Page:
From one of the country’s most inimitable songwriters – Portland, Oregon’s Laura Veirs – comes her ninth full-length album. Beautiful, lush and at times deeply dark, “Warp and Weft” captures the intensity of motherhood, love and violence. Primarily electric-guitar driven, it is a fever dream of an album and could well be Veirs’ best work to date. It builds on the uniform praise and commercial success of 2010’s “July Flame,” which Utne Reader dubbed “idiosyncratic and captivating” and received glowing reviews from The New York Times, Pitchfork, NPR and others.
The recording of “Warp and Weft” (a weaving term) was a community effort. Produced in Portland in March 2013 by Veirs’ longtime collaborator Tucker Martine, the album features Jim James, kd lang, Neko Case, Brian Blade and members of The Decemberists and many more.
Veirs sings not only of mid-winter suns, white blossoming cherry trees and melting ice, but also suicide, gun violence and war. She weaves threads of old folk songs including “Motherless Children” as well as stories of folk-art hero Howard Finster and jazz harpist Alice Coltrane. “I think of this record as a tapestry where disparate elements come together and are stronger and more lovely as a result,” says Veirs.
Veirs was eight months pregnant with her second child during the recording; she says her experience as a mother brought about some of the more beautiful and painful songs. “I’m haunted by the idea that something terrible could happen to my kids but that fear pushes me to embrace the moment. This record is an exploration of extremes – deep, dark suffering and intense, compassionate love.”
“Laura makes such complicated melodies sound easy,” says Neko Case. “The first listen is so comforting and warm, then after two or three listens, the time when you wanna start singing along, you are struck by the thoughtful work that went into making the sounds; the twists and turns she makes like a light gazelle. It’s masterful; as a listener, it makes me feel loved. As a musician it makes me feel challenged and engaged. It’s a complete protein!”
“Warp and Weft” will be released on Veirs’ own Raven Marching Band Records (North America) and Bella Union (rest of the world) on August 20, 2013. Veirs will tour with a full band in the fall in the US and Europe.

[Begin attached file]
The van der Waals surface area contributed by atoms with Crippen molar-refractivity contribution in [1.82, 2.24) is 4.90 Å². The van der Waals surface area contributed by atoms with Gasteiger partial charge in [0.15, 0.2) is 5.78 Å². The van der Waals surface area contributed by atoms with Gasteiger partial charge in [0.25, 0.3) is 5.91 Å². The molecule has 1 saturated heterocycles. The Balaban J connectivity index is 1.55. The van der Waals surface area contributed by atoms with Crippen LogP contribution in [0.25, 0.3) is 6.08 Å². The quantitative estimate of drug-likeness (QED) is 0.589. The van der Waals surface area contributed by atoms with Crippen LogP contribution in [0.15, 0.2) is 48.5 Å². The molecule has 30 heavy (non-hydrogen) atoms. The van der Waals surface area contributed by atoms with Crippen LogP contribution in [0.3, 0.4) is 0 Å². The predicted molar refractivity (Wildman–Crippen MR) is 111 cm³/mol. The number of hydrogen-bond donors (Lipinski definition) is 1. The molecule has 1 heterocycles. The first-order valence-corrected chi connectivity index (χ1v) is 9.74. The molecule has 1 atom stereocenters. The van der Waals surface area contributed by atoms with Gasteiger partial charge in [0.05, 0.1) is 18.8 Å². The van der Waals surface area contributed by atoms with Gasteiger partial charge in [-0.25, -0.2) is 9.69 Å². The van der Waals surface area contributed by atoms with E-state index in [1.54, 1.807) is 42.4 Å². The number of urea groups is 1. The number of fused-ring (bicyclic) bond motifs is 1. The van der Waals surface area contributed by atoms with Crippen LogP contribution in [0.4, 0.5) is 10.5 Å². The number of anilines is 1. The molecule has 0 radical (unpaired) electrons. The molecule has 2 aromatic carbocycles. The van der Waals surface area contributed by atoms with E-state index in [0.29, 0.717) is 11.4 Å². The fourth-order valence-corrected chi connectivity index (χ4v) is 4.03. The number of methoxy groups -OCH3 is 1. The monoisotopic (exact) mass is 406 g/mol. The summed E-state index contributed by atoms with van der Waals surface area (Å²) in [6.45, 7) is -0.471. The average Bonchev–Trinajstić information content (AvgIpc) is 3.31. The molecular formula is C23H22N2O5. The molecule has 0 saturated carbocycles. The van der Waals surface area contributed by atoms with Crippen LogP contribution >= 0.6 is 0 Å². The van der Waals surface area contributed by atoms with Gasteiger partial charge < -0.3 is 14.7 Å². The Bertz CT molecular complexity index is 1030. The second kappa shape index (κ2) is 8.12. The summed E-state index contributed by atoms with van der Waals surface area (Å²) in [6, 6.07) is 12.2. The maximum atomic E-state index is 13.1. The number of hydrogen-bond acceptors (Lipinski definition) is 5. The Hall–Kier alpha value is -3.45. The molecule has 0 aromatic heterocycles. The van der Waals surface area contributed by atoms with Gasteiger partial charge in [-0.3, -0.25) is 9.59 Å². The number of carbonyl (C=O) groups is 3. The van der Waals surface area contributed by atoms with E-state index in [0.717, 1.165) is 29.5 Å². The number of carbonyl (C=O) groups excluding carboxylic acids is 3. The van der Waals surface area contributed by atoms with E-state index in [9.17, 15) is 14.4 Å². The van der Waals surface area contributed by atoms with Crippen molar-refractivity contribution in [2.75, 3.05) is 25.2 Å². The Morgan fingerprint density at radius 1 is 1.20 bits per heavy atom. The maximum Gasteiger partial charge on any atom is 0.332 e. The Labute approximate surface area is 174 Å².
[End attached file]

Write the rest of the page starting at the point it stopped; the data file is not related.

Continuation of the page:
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Laura Veirs grew up in Colorado Springs, Colorado, where she often spent summers camping with her family, which gave her much of her songwriting inspiration. Veirs has said that she didn’t seriously listen to music until she was in her 20s; instead, she just heard what was in her environment. She listened to folk, country, classical and pop music around the house and on the radio during her youth.
Attending Carleton College in rural Minnesota, Veirs latched onto feminist punk rock from the Pacific Northwest. Laura studied geology and Mandarin Chinese. After college, she embraced older country and folk music. Her first foray into songwriting started with a geological expedition in China, where she served as translator. She was miserable and immersed herself into writing lyrics as a way of coping.
She put out her own self-titled album Laura Veirs, recorded live and featuring just her and guitar, in 1999. She has since made seven highly acclaimed records with producer/husband Tucker Martine. Veirs’ seventh album, July Flame, was released in January 2010 on her own record label, Raven Marching Band Records, followed by “Tumble Bee: Laura Veirs Sings Folk Songs for Children,” in November 2011. Her latest release on August 20th, 2013 is “Warp and Weft”.
Veirs tours frequently in Europe and North America. She lives in Portland, Oregon with Martine and their young sons Tennessee and Oz.